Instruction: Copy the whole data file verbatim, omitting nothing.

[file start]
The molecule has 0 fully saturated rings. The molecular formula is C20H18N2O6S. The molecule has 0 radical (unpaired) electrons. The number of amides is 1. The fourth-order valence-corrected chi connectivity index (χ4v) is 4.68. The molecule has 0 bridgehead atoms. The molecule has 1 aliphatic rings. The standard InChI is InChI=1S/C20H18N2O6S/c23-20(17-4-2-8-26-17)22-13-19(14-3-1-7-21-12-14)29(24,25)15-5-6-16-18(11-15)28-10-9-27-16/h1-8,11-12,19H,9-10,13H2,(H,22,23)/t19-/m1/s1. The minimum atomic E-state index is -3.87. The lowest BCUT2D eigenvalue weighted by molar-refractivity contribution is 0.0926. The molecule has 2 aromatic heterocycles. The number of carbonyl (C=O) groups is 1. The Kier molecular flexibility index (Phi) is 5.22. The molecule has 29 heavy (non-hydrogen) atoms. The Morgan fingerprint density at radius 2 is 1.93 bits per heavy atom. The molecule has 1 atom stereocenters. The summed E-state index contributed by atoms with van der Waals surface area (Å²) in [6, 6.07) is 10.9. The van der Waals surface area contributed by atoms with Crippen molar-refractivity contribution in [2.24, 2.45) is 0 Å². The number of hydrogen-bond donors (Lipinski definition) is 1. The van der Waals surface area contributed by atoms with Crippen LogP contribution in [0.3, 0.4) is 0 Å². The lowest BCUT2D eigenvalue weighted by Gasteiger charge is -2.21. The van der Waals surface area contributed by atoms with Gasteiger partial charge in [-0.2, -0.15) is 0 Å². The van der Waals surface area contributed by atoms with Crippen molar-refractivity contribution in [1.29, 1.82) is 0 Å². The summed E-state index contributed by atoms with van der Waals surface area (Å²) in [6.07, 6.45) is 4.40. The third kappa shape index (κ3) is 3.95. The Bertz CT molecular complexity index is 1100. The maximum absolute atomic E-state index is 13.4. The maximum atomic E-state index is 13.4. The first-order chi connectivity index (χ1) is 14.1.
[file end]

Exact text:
The molecule has 0 fully saturated rings. The molecular formula is C20H18N2O6S. The molecule has 0 radical (unpaired) electrons. The number of amides is 1. The fourth-order valence-corrected chi connectivity index (χ4v) is 4.68. The molecule has 0 bridgehead atoms. The molecule has 1 aliphatic rings. The standard InChI is InChI=1S/C20H18N2O6S/c23-20(17-4-2-8-26-17)22-13-19(14-3-1-7-21-12-14)29(24,25)15-5-6-16-18(11-15)28-10-9-27-16/h1-8,11-12,19H,9-10,13H2,(H,22,23)/t19-/m1/s1. The minimum atomic E-state index is -3.87. The lowest BCUT2D eigenvalue weighted by molar-refractivity contribution is 0.0926. The molecule has 2 aromatic heterocycles. The number of carbonyl (C=O) groups is 1. The Kier molecular flexibility index (Phi) is 5.22. The molecule has 29 heavy (non-hydrogen) atoms. The Morgan fingerprint density at radius 2 is 1.93 bits per heavy atom. The molecule has 1 atom stereocenters. The summed E-state index contributed by atoms with van der Waals surface area (Å²) in [6, 6.07) is 10.9. The van der Waals surface area contributed by atoms with Crippen molar-refractivity contribution in [2.24, 2.45) is 0 Å². The number of hydrogen-bond donors (Lipinski definition) is 1. The van der Waals surface area contributed by atoms with Crippen LogP contribution in [0.3, 0.4) is 0 Å². The lowest BCUT2D eigenvalue weighted by Gasteiger charge is -2.21. The van der Waals surface area contributed by atoms with Gasteiger partial charge in [-0.2, -0.15) is 0 Å². The van der Waals surface area contributed by atoms with Crippen molar-refractivity contribution in [1.29, 1.82) is 0 Å². The summed E-state index contributed by atoms with van der Waals surface area (Å²) in [6.07, 6.45) is 4.40. The third kappa shape index (κ3) is 3.95. The Bertz CT molecular complexity index is 1100. The maximum absolute atomic E-state index is 13.4. The maximum atomic E-state index is 13.4. The first-order chi connectivity index (χ1) is 14.1.